369 Leave a comment on paragraph 369 0 PoliGen is a gender studies group formed in Polytechnic School of the University of São Paulo, Brazil. The group, composed by undergraduate and graduate students, teachers and non-teaching staff of the University, aims to constitute and promote itself as a permanent space of discussion to research the actions that could be adopted in order to reduce gender inequalities and the gender digital divide. Most of the group members have some relation to the areas of so-called ‘hard sciences’, but there is no restriction on participation because it is understood that diversity stimulates equity and innovation. The group, which includes men and women, also promotes workshops about subjects related to the Internet, such as security and privacy on the Internet and digital literacy workshops focused on women, through activities that go beyond the University walls.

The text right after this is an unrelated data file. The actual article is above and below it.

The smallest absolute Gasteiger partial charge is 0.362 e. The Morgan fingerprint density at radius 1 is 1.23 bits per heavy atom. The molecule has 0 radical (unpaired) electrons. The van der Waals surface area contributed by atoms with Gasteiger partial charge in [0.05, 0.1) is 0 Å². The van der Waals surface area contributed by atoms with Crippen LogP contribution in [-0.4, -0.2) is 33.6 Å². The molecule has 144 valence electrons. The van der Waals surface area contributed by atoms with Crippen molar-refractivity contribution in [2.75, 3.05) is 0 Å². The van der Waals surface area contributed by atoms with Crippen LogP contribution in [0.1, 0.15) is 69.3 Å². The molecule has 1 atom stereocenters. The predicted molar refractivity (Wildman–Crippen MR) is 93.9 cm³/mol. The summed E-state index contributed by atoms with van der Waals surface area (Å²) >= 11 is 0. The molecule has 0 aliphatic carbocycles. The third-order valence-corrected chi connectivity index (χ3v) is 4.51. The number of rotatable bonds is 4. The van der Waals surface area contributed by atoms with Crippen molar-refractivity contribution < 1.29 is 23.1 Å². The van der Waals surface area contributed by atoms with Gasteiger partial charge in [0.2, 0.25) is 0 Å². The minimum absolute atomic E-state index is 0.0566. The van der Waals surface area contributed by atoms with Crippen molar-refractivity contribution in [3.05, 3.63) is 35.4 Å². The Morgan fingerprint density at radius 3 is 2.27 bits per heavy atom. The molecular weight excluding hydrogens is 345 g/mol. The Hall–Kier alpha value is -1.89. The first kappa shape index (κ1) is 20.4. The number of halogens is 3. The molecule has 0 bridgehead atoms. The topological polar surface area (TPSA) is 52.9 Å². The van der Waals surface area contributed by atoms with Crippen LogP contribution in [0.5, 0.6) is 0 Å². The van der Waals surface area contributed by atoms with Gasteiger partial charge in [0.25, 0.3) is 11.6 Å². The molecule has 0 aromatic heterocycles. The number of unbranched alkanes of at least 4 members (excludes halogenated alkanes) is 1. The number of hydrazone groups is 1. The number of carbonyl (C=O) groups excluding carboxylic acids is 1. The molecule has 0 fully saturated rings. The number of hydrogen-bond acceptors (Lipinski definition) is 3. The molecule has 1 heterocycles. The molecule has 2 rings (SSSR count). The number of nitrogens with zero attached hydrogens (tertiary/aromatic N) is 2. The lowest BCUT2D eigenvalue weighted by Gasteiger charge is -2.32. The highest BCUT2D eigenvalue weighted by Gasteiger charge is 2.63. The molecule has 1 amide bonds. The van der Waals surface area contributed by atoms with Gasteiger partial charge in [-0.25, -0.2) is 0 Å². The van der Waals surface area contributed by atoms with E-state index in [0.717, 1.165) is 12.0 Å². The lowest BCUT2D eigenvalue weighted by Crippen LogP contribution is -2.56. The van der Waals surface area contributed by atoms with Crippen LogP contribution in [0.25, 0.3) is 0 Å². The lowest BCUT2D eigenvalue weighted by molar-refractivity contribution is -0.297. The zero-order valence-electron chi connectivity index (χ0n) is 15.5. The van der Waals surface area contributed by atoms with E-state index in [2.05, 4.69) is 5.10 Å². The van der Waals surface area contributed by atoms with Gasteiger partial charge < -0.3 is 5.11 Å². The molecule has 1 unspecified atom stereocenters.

370 Leave a comment on paragraph 370 0 Submission by: Haydee Svab (Brazil); Claudia Costa (Brazil)

371 Leave a comment on paragraph 371 0 Learn more here: http://poligen.polignu.org

372 Leave a comment on paragraph 372 0 Barrier(s): availability of relevant policies; digital literacy and basic skills

373 Leave a comment on paragraph 373 0 Region: Latin America and the Caribbean

374 Leave a comment on paragraph 374 0